From the first day Jeff Francoeur got inside his first Braves uniform, he was destined to become a star in his hometown. He and his bosom friend, Brian McCann, moved about as a team. Rome, Myrtle Beach, Mississippi, almost in lock-step. Neither ever thought of the other on any other team but the Braves.
But it happened. Here they were. Francoeur was found in the Visitors Clubhouse, sitting at a table playing cards with three New York Mets. The hated Mets.
He and McCann were still connected. Brian had given him a lift to Turner Field for the night’s game. But once there, they went in separate directions. McCann was hitting .243, not a blistering pace, but catchers can weather storms more acceptably than fielders. Francoeur had hit more home runs, driven in more runs, but his .212 batting average won’t suffice for an outfielder. So he had been benched for a couple of games. He would be back tonight.
A slump, the most infamous word in baseball, always gets attention, especially for a player like Francoeur. It was a dismal slump that got him out of town, separated him from his pal McCann.
All the Braves got in return was just another body, Ryan Church, now holding down a place on the bench in Pittsburgh. Jeff finished the season with a flurry in New York, and picked it up when this season began. Then, poof! There it went again.
I should have known that players don’t talk slumps with one another, not in the kind of way they talk about where to have dinner that night, or the movies they see. But, nevertheless, I mentioned something about it to McCann before I caught myself.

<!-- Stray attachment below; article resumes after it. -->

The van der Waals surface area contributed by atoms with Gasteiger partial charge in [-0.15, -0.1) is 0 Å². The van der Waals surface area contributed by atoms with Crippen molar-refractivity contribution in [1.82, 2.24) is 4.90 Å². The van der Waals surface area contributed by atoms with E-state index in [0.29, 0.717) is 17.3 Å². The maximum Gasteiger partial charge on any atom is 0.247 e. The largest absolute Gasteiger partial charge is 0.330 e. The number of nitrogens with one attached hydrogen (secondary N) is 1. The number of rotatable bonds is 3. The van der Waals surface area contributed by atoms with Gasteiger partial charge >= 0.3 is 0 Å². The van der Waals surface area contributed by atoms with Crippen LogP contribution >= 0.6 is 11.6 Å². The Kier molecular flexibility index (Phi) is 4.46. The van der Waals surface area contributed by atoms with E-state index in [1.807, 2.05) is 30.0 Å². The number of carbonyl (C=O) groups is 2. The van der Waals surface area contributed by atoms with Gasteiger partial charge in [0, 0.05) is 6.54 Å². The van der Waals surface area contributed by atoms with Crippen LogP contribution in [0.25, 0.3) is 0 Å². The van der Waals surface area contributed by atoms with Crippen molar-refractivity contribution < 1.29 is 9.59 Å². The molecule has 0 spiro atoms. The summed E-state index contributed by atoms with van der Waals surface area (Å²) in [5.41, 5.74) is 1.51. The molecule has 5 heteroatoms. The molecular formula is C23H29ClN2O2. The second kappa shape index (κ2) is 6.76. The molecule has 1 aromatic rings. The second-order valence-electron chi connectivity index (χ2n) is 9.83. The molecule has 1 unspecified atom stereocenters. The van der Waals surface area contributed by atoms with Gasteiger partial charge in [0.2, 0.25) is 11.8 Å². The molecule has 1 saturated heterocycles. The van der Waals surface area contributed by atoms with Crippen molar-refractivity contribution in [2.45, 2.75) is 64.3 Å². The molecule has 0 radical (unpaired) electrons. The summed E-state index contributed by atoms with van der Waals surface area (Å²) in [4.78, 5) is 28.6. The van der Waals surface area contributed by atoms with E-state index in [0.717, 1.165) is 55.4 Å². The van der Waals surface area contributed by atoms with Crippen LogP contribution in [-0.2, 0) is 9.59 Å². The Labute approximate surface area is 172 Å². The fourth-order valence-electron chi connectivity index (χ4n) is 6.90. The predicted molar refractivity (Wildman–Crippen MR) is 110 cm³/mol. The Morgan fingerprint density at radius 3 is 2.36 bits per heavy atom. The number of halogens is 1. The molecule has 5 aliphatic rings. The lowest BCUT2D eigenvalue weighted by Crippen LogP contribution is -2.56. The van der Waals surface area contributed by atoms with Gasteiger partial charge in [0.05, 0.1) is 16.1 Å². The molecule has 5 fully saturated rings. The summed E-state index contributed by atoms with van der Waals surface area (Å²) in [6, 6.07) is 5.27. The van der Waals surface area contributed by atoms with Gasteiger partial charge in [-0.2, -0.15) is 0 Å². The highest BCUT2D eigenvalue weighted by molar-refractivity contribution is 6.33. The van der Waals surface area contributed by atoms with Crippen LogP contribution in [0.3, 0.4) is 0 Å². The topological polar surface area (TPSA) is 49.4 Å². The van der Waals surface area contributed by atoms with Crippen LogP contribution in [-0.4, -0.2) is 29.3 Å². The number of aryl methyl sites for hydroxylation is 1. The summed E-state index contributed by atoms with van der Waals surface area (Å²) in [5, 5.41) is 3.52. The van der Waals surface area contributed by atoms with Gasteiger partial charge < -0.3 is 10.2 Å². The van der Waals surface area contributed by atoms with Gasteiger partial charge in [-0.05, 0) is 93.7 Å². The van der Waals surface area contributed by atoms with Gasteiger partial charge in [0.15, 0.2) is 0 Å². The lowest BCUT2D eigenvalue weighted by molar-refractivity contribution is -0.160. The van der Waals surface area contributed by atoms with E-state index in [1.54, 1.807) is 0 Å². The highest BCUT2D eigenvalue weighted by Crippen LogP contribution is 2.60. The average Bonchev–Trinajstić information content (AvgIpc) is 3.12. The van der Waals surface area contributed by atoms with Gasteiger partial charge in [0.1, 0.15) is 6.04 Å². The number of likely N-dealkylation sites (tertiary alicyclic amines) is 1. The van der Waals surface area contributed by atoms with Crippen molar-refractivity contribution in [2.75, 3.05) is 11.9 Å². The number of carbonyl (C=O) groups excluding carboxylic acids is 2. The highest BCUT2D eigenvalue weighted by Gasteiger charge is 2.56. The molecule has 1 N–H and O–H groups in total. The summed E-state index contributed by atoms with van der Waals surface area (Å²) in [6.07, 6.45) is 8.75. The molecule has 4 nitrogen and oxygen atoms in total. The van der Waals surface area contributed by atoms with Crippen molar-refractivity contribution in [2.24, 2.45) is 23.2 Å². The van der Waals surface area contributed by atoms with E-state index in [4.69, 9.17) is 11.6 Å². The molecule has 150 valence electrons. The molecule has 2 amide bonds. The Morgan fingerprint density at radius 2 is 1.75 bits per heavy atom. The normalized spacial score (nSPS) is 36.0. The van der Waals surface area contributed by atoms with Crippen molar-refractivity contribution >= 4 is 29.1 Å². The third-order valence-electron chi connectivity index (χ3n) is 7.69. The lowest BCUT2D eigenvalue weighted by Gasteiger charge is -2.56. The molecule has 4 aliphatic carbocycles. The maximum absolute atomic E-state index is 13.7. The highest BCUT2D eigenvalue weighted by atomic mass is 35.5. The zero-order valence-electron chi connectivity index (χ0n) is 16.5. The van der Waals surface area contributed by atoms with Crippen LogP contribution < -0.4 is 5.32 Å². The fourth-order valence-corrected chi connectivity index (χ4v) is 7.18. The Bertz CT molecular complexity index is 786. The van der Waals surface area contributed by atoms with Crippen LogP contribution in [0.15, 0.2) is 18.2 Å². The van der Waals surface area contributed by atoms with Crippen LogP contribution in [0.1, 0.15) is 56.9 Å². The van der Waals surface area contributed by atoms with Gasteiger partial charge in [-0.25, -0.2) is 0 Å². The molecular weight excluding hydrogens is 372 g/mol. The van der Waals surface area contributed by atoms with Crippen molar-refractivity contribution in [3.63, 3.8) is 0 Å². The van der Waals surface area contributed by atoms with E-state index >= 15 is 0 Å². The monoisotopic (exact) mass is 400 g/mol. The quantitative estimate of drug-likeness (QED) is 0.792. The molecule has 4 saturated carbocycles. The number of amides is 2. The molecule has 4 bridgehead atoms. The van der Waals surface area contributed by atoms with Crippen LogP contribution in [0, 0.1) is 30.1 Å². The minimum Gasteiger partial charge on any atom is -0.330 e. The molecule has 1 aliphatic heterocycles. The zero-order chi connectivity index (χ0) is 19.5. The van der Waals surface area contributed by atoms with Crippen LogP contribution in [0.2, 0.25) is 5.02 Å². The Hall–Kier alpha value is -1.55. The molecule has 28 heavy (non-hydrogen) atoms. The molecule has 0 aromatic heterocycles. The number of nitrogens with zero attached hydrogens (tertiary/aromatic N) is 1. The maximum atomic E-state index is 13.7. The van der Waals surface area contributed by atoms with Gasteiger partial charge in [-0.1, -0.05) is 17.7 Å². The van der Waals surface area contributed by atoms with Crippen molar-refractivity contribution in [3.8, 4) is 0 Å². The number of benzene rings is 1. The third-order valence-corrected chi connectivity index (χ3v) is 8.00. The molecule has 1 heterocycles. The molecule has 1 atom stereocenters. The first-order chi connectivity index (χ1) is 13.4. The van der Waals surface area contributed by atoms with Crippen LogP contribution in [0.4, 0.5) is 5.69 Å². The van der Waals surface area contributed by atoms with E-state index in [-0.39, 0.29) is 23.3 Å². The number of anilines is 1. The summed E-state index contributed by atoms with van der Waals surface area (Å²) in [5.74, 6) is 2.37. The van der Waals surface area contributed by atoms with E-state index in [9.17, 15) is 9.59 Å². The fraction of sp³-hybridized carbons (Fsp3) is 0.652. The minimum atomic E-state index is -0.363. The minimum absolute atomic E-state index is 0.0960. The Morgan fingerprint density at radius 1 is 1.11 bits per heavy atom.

“No, that’s not a good question,” he said. It was not my coziest moment of the day.
A Mets locker room is usually like a subway station at quitting time. It seethes with people of all varieties.
It was noisy, not at all enhanced by a big screen TV with a clamorous movie raging on. Francoeur eased back in a chair at his locker, cordial, not one sign of slump in his smiling features.
The last time we had talked in such a situation was when he confided in me that he was headed to Texas after the season for a session with Rudy Jaramillo, the Rangers hitting coach. All of which may have complicated his status here. (Note: Jaramillo has since relocated with the Cubs, cut loose in Texas.)
“I got off to a pretty good start this spring,” he said, “then I started thinking. I’ve got to get my mind off my swing. Get to the plate, relax, see the pitch, hit the pitch.”
Did he regret that he took the furtive flight to Texas?
“No, I’m glad I did it. It was good for me.”
It hadn’t created any problems with Terry Pendleton, a man of even disposition and easy countenance.
“No problem. We talk and he has been a lot of help. He tells me I have to be more selective about the pitches I swing at.”
Life in Manhattan has been tough on his wife. She usually heads for Atlanta when the Mets are on the road, and such time as when Jeff did a tour of Scottish golf courses in the off-season. (“Man, that Carnoustie is the toughest golf course I have ever played,” he said.)
Not that the slump died with the swing, but he hit his fifth home run, tied the score, and though the Braves eventually won, he had a feeling the old swing is back. Stand by for further developments.
Furman Bisher is one of the deans of American sports writing. The longtime Atlanta sports journalist is a member of the Georgia and Atlanta Sports Halls of Fame and in addition to his newspaper writing has authored multiple books on major figures likes Hank Aaron and Arnold Palmer. He writes periodic columns for the Daily Post.